Blogger Children and Technology Committee

Creating and Implementing STEAM for Homeschoolers

According to NHERI, the National Home Education Research Institute, there were 3.7 million homeschooled American children in the 2020-21 school year. The number of parents opting to teach their children at home spiked during the pandemic and although it has since come down, it is still significantly higher than pre-COVID predictions. Homeschoolers are traditionally big library fans because libraries offer access to free materials to support their lessons. But we can offer so much more: we can bring them STEAM! More specifically, we can offer homeschoolers STEAM programs that are often beyond the abilities of their parents or other informal teachers. Let’s take a look at how we can leverage library resources and staff to bring the less accessible parts of STEAM – technology and engineering – to the homeschoolers in our communities. Step 1: Program Planning When designing a homeschool STEAM program, one thing to keep in mind is…

Blogger Children and Technology Committee

Computational Thinking, Preschoolers, and Work It Out Wombats

Children’s librarians play an important role in encouraging early literacy through instruction and modeling. But we can go beyond reading literacy and introduce early learners to 21st century competencies that will help them navigate their connected world. One key competency is Computational Thinking (CT). CT is a way to break problems down into parts in order to find a repeatable solution. Although CT as a process can be applied to coding, it also works in other situations. It’s easiest to think of it as a tool for solving problems.  Typically, it’s defined as four processes, as Kaitlen Siu shared in the 2022 Teach Your Kids to Code article What is Computational Thinking:  Making the Connection, a July 2020 article in Public Libraries magazine, shares that by incorporating CT skills in our work with young children, we can support “twenty-first-century competencies of creativity, critical thinking, collaboration, and communication for the young…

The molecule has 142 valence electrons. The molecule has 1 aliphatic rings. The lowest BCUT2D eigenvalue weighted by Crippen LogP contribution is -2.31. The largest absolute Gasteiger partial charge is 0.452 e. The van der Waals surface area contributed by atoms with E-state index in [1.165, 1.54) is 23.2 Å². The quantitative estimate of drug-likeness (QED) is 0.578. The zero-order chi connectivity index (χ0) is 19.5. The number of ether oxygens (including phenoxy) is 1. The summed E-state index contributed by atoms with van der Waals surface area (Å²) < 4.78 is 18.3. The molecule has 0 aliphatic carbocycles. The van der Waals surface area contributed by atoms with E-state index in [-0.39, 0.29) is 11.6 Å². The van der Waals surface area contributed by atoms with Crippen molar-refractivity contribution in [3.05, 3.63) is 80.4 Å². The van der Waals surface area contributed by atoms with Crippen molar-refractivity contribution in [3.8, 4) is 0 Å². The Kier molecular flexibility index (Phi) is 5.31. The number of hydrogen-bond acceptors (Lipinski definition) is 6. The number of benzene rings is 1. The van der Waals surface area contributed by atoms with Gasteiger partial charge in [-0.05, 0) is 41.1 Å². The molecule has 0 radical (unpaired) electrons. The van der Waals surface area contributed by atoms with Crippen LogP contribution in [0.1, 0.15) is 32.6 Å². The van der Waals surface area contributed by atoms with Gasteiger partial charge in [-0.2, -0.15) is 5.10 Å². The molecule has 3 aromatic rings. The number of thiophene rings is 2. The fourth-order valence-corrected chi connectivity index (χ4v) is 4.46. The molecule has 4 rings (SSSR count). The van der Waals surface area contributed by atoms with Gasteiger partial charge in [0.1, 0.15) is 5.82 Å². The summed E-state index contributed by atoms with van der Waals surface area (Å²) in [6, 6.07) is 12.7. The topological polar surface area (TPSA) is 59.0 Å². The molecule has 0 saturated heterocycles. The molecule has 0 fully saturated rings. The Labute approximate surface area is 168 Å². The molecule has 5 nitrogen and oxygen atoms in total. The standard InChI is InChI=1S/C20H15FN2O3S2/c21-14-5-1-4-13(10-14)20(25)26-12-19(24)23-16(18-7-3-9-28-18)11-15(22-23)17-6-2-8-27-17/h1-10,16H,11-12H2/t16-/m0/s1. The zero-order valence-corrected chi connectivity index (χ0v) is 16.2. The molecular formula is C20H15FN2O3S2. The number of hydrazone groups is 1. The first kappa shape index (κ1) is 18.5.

Blogger Children and Technology Committee

Celebrating Diwali with a STEAM Activity: Fostering Cultural Competency in Libraries

A photograph of the diya card fully decorated and with the LED lit.

As librarians, we strive to create inclusive spaces that celebrate diversity and promote cultural understanding. Diwali, also known as Deepavali or the Festival of Lights, is one of the most widely celebrated holidays in the world. Typically lasting for five days, it is observed by Hindu, Sikh, Jain, and some Buddhist communities. Diwali is a time of joy, gratitude, and hope for millions of people. Embracing this multicultural event enhances our understanding of different traditions and creates a welcoming environment for families that celebrate Diwali. A fun and easy Diwali STEAM activity that you can do at your library is to create a paper circuit diya card. A diya is an oil lamp that is lit during the holiday to symbolize the triumph of good and light over evil and darkness.

Blogger Children and Technology Committee

Media Mentorship and AI Podcast Resources